It could be done. We'd be going back to the old idea of thin clients, almost back to the ancient days of terminals and mainframe. But Apple would need to totally regigger their OS and hardware. What you're asking for is a mainframe concept, or at least a minicomputer model. PC's aren't designed for simultaneous access.
post #28 of 51
For one MS Windows has become a rotting heap O' crap with all the viruses, malware and spyware some of which is enabled by MS design decisions.

The second issue is where is the innovation coming from in the PC industry? It certainly isn't the Windows machines. It is very interesting that Apple sales are actually up when looking at the Mac Line up as a whole. This tends to indicate that many people are coming to Apple from the Windows or Linux worlds. The obvious question is why and honestly I think it comes down to Apple hardware having a better reputation with respect to reliability and resistance to viruses and malware.

As to displacing 10% of PC sales that is debatable and frankly I don't have enough info to say one way or the other. However brisk sales of Apples new AIRs indicates that many people still want that keyboard, the just want it on a small portable that is reasonably fast. The big problem with many ATOM based netbooks and low end laptops is the lack of real CPU horsepower. Marginal performance coupled with bloated windows results in sluggish performance and a poor suer experience. Much of the lost sales projected could be recovered if the manufactures had more respectable offerings. It is pretty simple, if people start rejecting your crap hardware and you respond with more crap hardware then they will start to look elsewhere. Right now Dell has big problems because of this. Produce a line up that makes sense but doesn't compromise and the market is yours. It all boils down to the idea that the market isn't completely going away, rather it is simply transferring to different players.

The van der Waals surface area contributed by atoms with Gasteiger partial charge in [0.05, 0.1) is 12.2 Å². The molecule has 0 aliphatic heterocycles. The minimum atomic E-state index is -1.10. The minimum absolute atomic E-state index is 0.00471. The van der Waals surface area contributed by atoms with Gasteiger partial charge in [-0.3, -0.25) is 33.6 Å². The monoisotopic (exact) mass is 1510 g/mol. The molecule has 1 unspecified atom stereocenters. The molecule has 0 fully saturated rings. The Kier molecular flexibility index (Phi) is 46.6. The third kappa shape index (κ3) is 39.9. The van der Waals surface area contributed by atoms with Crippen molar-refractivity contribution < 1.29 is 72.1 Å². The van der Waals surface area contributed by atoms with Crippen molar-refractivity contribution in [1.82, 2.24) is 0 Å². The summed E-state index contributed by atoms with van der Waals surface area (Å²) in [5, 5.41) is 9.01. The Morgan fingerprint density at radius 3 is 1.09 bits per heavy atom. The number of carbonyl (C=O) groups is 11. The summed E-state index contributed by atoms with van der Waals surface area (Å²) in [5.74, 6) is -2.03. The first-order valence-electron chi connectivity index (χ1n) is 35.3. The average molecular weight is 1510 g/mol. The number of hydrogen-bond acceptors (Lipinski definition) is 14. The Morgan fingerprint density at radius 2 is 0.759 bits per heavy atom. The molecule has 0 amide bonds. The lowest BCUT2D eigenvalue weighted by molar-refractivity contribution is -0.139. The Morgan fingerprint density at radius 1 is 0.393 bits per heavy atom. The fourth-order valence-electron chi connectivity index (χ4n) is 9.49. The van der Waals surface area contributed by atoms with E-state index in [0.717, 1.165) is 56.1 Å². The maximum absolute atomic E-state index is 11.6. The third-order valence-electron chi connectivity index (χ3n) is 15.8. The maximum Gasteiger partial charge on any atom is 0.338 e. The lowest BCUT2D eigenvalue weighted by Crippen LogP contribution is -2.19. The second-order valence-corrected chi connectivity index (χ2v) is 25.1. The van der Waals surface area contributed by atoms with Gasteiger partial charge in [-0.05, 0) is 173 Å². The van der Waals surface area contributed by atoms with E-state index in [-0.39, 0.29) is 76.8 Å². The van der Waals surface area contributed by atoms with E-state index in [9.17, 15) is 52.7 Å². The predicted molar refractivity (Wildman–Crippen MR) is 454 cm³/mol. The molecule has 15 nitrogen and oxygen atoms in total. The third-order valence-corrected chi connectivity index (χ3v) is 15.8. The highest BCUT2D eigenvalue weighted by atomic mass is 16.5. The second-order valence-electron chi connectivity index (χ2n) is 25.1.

post #29 of 51
Quote:
Originally Posted by melgross View Post

It could be done. We'd be going back to the old idea of thin clients, almost back to the ancient days of terminals and mainframe. But Apple would need to totally regigger their OS and hardware. What you're asking for is a mainframe concept, or at least a minicomputer model. PC's aren't designed for simultaneous access.

The reason I say that is because the underlying OS is UNIX. This actually brings up an interesting question about Mac OS, can one telnet or secure shell log into a Mac in its base configuration. I never tried so I don't know but even if the base install doesn't support it the feature could be added or better yet the Apple could just merge in the server version with the desktop version of Mac OS.